I love this question, and I love dissecting it when it comes up (disclaimer: I have not read The Hunger Games). The post and comments are very true. It seems that, as in many areas of life, certain consideration should be given to the maturity of a person’s reading life. Someone who is not often a fan of reading might be drawn to a more popular work (meeting all the aforementioned criteria) and that may propel him or her to further growth in their analysis and preferences (not something to scorn – always good to get other reading). Another reader may be well established in the literary classics and perhaps refer to more popular works with an air of disdain or “guilty pleasure”, not because the work is inherently bad but because the reader is looking at it through a more broadly-informed lens. Doesn’t make either one wrong, it just means they found the book at different stages in their “reading life.” All that to say, ditto grandfathersky and musingsfrommelody.

    • theliteraryman

      Thx for reblogging and for joining the dialogue! Your comments are so true. The reader builds up their muscles slowly but surely, and it’s completely fair to argue that “popular” books should aid the young reader’s development and growing interest in the medium. Too many high school reading lists are fully of incomprehensible texts fulfilling someone else’s political agenda rather than instilling a love of literature or desire to understand the world through words. Why make a sixteen year old read Ulysses? Why not save it? A professor of mine at Vanderbilt wisely told me not to read Proust until after I was 30. I haven’t, but now I’m 30 and am tempted to dive in.

      All in all, time is the only critic that matters. Literature is what’s left when the rest is out of print.

  5. RebeccaV

    Reblogged this on Reading Today and commented:
    If you aren’t following The Literary Man, you should be. Here’s another great post on an age-old question. While he here refers it specifically to “The Hunger Games,” it can easily be applied elsewhere and more broadly. “What is literature?”
    Full disclosure: I’ve not read The Hunger Games yet…I’m debating whether to add it to the TBR pile or just watch the movie and be done with it. I posted a comment which basically reiterated what others had commented on this post. For Reading Today readers, here are some of my questions/theories/views to throw into the discussion, in a very haphazard, undefined sort of way.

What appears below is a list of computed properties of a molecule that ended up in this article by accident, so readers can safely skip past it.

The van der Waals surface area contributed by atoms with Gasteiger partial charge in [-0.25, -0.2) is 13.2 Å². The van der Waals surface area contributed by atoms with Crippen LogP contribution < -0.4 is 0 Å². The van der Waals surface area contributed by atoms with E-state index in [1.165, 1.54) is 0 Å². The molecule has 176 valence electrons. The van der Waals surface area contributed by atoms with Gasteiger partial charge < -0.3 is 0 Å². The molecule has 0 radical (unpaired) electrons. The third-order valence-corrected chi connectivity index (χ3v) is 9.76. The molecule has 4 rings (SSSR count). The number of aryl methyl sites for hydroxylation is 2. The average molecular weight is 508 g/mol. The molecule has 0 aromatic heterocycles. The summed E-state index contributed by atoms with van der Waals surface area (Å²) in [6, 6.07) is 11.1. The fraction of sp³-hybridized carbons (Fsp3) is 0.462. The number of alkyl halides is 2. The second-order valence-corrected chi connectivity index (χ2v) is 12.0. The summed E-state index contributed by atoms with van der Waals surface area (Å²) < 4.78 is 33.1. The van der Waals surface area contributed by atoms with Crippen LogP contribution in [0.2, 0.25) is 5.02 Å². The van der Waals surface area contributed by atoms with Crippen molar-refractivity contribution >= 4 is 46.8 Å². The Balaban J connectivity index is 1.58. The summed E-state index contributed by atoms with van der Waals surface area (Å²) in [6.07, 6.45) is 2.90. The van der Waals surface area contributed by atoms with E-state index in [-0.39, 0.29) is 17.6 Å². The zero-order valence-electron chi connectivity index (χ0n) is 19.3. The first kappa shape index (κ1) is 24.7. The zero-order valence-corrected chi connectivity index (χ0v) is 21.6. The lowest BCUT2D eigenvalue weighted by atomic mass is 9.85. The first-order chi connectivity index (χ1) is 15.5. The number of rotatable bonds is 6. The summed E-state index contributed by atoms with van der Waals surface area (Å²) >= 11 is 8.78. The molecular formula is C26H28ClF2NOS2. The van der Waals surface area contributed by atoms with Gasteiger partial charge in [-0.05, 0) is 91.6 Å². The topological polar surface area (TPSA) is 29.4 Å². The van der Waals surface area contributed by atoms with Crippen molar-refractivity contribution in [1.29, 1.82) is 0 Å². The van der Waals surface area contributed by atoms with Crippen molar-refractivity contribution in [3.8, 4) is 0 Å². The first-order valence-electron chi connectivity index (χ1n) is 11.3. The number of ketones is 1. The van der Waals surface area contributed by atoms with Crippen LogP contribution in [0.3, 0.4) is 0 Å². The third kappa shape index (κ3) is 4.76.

* Just because something is an “enjoyable” read or “popular” should not immediately disqualify it for literary standing. I confess that in high school I pretty much assumed anything that was considered a classic (save Jane Austen, of course) must be depressing and boring. Perhaps this is more the fault of high school reading lists – could we engage more students in an open dialogue about reading and literature by at least starting with a book that is generally popular in the day. Once you get students to start asking the right questions, much more in the book world becomes interesting!
    *I do believe that someone’s perspective on a particular work will be greatly influenced by their previous reading history. There are books that I read early on that I enjoyed for the story (Les Miserables and War and Peace, for example) but would probably get much more out of if I were to read them now. There were other books that I read or started about the same time that I greatly disliked (Doctor Zhivago and Catch-22) that I wonder if I might not appreciate them more now. The most important piece is that I still love to read. Somewhere along the way, my parents didn’t worry so much about what specifically I was reading, but that I was doing it and enjoying it. They knew if it caught on, I would continue. And the same is true for my other three siblings. We read very different works and prefer different styles and stories, but we keep reading. You appreciate a book based on where you are.
    *But none of those observations really answer the question “What is literature”? This post puts forth some pretty good parameters, but applying them is still subjective. And so the discussion continues as readers continue to read and non-readers are enticed by good stories in popular novels (and there are a lot of them out there). What should be clear is that literary snobbishness does more to discredit than affirm the value and joy of reading.
    ….Which could then lead us down the road of does it matter what someone reads as long as they are reading? Or, in the theme of this post, does it matter if something is “literature” or not?
    That’s enough rambling for tonight. Seriously, check out The Literary Man – good stuff.

  6. lms398

    Love the thoughts you shared here! I tore through The Hunger Games early last year and couldn’t wait to share with the world how much I adored it – and then I went on it’s website. Another young adult series that I’m in love with in my adult life? You’ve got to be kidding me. All of the sudden, embarrassment settled in. Until the world became abuzz, and I felt off the hook. Have you read Ender’s Game yet? Also a delicious read. That and Battle Royale are the two stories that interested me and have been compared to The Hunger Games. I still need to read the latter. I’m excited to read more of your posts!

  7. Colline

    What I love about books like The Hunger Games is that it is getting children to READ – even those who would normally find it difficult to read half a page. The story captivates them and the author is helping teachers and parents in encouraging kids to read.

  8. busdrivernyc